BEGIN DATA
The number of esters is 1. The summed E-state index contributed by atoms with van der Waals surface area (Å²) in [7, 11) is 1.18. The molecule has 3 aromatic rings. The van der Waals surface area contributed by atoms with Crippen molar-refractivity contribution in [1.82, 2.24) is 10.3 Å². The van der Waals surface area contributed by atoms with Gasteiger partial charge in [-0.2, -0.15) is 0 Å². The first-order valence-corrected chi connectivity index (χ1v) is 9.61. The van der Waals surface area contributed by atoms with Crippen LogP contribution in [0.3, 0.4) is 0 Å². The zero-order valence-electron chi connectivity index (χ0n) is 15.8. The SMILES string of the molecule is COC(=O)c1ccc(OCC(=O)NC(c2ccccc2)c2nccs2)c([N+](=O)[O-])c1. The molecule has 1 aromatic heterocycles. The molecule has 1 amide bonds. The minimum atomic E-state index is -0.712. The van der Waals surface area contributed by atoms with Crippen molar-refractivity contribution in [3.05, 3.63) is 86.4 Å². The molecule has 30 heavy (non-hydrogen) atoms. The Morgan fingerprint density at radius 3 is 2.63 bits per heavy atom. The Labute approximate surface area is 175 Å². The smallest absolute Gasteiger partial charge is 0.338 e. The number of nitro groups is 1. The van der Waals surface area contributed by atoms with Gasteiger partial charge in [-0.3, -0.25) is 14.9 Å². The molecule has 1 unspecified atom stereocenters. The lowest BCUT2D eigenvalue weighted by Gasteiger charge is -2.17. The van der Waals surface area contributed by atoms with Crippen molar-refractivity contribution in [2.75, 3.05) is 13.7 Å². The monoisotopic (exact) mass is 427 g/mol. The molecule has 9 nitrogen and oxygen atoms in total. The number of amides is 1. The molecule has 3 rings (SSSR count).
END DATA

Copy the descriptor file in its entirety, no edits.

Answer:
The number of esters is 1. The summed E-state index contributed by atoms with van der Waals surface area (Å²) in [7, 11) is 1.18. The molecule has 3 aromatic rings. The van der Waals surface area contributed by atoms with Crippen molar-refractivity contribution in [1.82, 2.24) is 10.3 Å². The van der Waals surface area contributed by atoms with Gasteiger partial charge in [-0.2, -0.15) is 0 Å². The first-order valence-corrected chi connectivity index (χ1v) is 9.61. The van der Waals surface area contributed by atoms with Crippen LogP contribution in [0.3, 0.4) is 0 Å². The zero-order valence-electron chi connectivity index (χ0n) is 15.8. The SMILES string of the molecule is COC(=O)c1ccc(OCC(=O)NC(c2ccccc2)c2nccs2)c([N+](=O)[O-])c1. The molecule has 1 aromatic heterocycles. The molecule has 1 amide bonds. The minimum atomic E-state index is -0.712. The van der Waals surface area contributed by atoms with Crippen molar-refractivity contribution in [3.05, 3.63) is 86.4 Å². The molecule has 30 heavy (non-hydrogen) atoms. The Morgan fingerprint density at radius 3 is 2.63 bits per heavy atom. The Labute approximate surface area is 175 Å². The smallest absolute Gasteiger partial charge is 0.338 e. The number of nitro groups is 1. The van der Waals surface area contributed by atoms with Gasteiger partial charge in [-0.3, -0.25) is 14.9 Å². The molecule has 1 unspecified atom stereocenters. The lowest BCUT2D eigenvalue weighted by Gasteiger charge is -2.17. The van der Waals surface area contributed by atoms with Crippen molar-refractivity contribution in [2.75, 3.05) is 13.7 Å². The monoisotopic (exact) mass is 427 g/mol. The molecule has 9 nitrogen and oxygen atoms in total. The number of amides is 1. The molecule has 3 rings (SSSR count).